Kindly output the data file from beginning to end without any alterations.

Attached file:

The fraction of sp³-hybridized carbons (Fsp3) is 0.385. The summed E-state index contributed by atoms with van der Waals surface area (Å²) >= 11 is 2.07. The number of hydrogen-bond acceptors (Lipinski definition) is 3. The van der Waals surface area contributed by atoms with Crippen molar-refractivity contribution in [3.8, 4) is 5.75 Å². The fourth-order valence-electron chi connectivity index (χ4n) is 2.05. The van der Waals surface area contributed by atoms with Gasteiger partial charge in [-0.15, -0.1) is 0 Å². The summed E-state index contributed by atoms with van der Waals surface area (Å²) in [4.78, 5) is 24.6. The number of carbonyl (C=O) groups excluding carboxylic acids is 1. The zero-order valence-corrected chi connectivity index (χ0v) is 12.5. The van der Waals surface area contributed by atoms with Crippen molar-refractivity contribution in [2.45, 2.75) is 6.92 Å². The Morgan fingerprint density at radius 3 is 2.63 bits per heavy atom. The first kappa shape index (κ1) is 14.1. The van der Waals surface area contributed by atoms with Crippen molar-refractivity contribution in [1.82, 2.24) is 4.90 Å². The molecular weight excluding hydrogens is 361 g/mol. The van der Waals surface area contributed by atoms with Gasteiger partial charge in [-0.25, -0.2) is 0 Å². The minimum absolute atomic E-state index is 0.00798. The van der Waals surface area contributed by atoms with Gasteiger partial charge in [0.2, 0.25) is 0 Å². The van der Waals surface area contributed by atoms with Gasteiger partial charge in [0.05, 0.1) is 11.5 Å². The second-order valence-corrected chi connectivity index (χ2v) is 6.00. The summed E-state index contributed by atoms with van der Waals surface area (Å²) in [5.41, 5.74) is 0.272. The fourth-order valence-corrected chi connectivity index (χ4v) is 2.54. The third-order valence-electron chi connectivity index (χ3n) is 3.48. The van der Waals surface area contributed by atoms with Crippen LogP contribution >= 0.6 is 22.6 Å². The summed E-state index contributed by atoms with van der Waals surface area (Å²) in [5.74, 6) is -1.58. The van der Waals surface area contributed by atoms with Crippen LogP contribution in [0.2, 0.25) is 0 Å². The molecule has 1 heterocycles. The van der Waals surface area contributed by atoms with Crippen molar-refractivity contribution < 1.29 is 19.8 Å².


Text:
The fraction of sp³-hybridized carbons (Fsp3) is 0.385. The summed E-state index contributed by atoms with van der Waals surface area (Å²) >= 11 is 2.07. The number of hydrogen-bond acceptors (Lipinski definition) is 3. The van der Waals surface area contributed by atoms with Crippen molar-refractivity contribution in [3.8, 4) is 5.75 Å². The fourth-order valence-electron chi connectivity index (χ4n) is 2.05. The van der Waals surface area contributed by atoms with Gasteiger partial charge in [-0.15, -0.1) is 0 Å². The summed E-state index contributed by atoms with van der Waals surface area (Å²) in [4.78, 5) is 24.6. The number of carbonyl (C=O) groups excluding carboxylic acids is 1. The zero-order valence-corrected chi connectivity index (χ0v) is 12.5. The van der Waals surface area contributed by atoms with Crippen molar-refractivity contribution in [2.45, 2.75) is 6.92 Å². The Morgan fingerprint density at radius 3 is 2.63 bits per heavy atom. The first kappa shape index (κ1) is 14.1. The van der Waals surface area contributed by atoms with Crippen molar-refractivity contribution in [1.82, 2.24) is 4.90 Å². The molecular weight excluding hydrogens is 361 g/mol. The van der Waals surface area contributed by atoms with Gasteiger partial charge in [-0.25, -0.2) is 0 Å². The minimum absolute atomic E-state index is 0.00798. The van der Waals surface area contributed by atoms with Gasteiger partial charge in [0.2, 0.25) is 0 Å². The van der Waals surface area contributed by atoms with Gasteiger partial charge in [0.05, 0.1) is 11.5 Å². The second-order valence-corrected chi connectivity index (χ2v) is 6.00. The summed E-state index contributed by atoms with van der Waals surface area (Å²) in [5.41, 5.74) is 0.272. The fourth-order valence-corrected chi connectivity index (χ4v) is 2.54. The third-order valence-electron chi connectivity index (χ3n) is 3.48. The van der Waals surface area contributed by atoms with Crippen LogP contribution >= 0.6 is 22.6 Å². The summed E-state index contributed by atoms with van der Waals surface area (Å²) in [5.74, 6) is -1.58. The van der Waals surface area contributed by atoms with Crippen LogP contribution in [0.2, 0.25) is 0 Å². The molecule has 1 heterocycles. The van der Waals surface area contributed by atoms with Crippen molar-refractivity contribution < 1.29 is 19.8 Å².